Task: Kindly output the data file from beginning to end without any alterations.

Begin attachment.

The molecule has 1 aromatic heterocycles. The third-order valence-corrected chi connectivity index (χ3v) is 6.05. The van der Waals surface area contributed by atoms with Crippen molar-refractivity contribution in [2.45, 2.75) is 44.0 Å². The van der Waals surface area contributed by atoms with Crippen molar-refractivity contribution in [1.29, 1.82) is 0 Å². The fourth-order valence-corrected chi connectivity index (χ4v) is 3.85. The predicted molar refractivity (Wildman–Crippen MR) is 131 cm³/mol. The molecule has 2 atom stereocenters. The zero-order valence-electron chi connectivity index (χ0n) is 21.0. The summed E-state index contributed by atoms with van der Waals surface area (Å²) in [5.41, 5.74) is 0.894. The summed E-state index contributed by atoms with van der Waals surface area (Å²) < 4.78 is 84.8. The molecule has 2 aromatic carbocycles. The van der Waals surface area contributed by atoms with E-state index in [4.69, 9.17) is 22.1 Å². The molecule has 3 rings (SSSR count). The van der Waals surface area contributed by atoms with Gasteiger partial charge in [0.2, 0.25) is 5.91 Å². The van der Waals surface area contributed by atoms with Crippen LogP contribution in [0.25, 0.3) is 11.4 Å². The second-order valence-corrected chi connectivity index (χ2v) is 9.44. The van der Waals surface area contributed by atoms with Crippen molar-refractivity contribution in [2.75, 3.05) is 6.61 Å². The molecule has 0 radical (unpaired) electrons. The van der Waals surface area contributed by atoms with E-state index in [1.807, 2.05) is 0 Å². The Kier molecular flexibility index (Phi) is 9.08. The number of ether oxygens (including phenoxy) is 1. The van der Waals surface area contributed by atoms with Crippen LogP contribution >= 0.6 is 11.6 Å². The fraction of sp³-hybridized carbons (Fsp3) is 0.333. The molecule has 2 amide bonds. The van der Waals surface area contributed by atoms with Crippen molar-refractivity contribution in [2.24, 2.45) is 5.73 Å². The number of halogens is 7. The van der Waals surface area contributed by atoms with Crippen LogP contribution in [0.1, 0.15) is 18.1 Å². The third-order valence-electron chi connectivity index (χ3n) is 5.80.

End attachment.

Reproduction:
The molecule has 1 aromatic heterocycles. The third-order valence-corrected chi connectivity index (χ3v) is 6.05. The van der Waals surface area contributed by atoms with Crippen molar-refractivity contribution in [2.45, 2.75) is 44.0 Å². The van der Waals surface area contributed by atoms with Crippen molar-refractivity contribution in [1.29, 1.82) is 0 Å². The fourth-order valence-corrected chi connectivity index (χ4v) is 3.85. The predicted molar refractivity (Wildman–Crippen MR) is 131 cm³/mol. The molecule has 2 atom stereocenters. The zero-order valence-electron chi connectivity index (χ0n) is 21.0. The summed E-state index contributed by atoms with van der Waals surface area (Å²) in [5.41, 5.74) is 0.894. The summed E-state index contributed by atoms with van der Waals surface area (Å²) < 4.78 is 84.8. The molecule has 2 aromatic carbocycles. The van der Waals surface area contributed by atoms with E-state index in [4.69, 9.17) is 22.1 Å². The molecule has 3 rings (SSSR count). The van der Waals surface area contributed by atoms with Gasteiger partial charge in [0.2, 0.25) is 5.91 Å². The van der Waals surface area contributed by atoms with Crippen LogP contribution in [0.25, 0.3) is 11.4 Å². The second-order valence-corrected chi connectivity index (χ2v) is 9.44. The van der Waals surface area contributed by atoms with Crippen molar-refractivity contribution in [2.75, 3.05) is 6.61 Å². The molecule has 0 radical (unpaired) electrons. The van der Waals surface area contributed by atoms with E-state index in [1.807, 2.05) is 0 Å². The Kier molecular flexibility index (Phi) is 9.08. The number of ether oxygens (including phenoxy) is 1. The van der Waals surface area contributed by atoms with Crippen LogP contribution >= 0.6 is 11.6 Å². The fraction of sp³-hybridized carbons (Fsp3) is 0.333. The molecule has 2 amide bonds. The van der Waals surface area contributed by atoms with Crippen molar-refractivity contribution in [2.24, 2.45) is 5.73 Å². The number of halogens is 7. The van der Waals surface area contributed by atoms with Crippen LogP contribution in [0.1, 0.15) is 18.1 Å². The third-order valence-electron chi connectivity index (χ3n) is 5.80.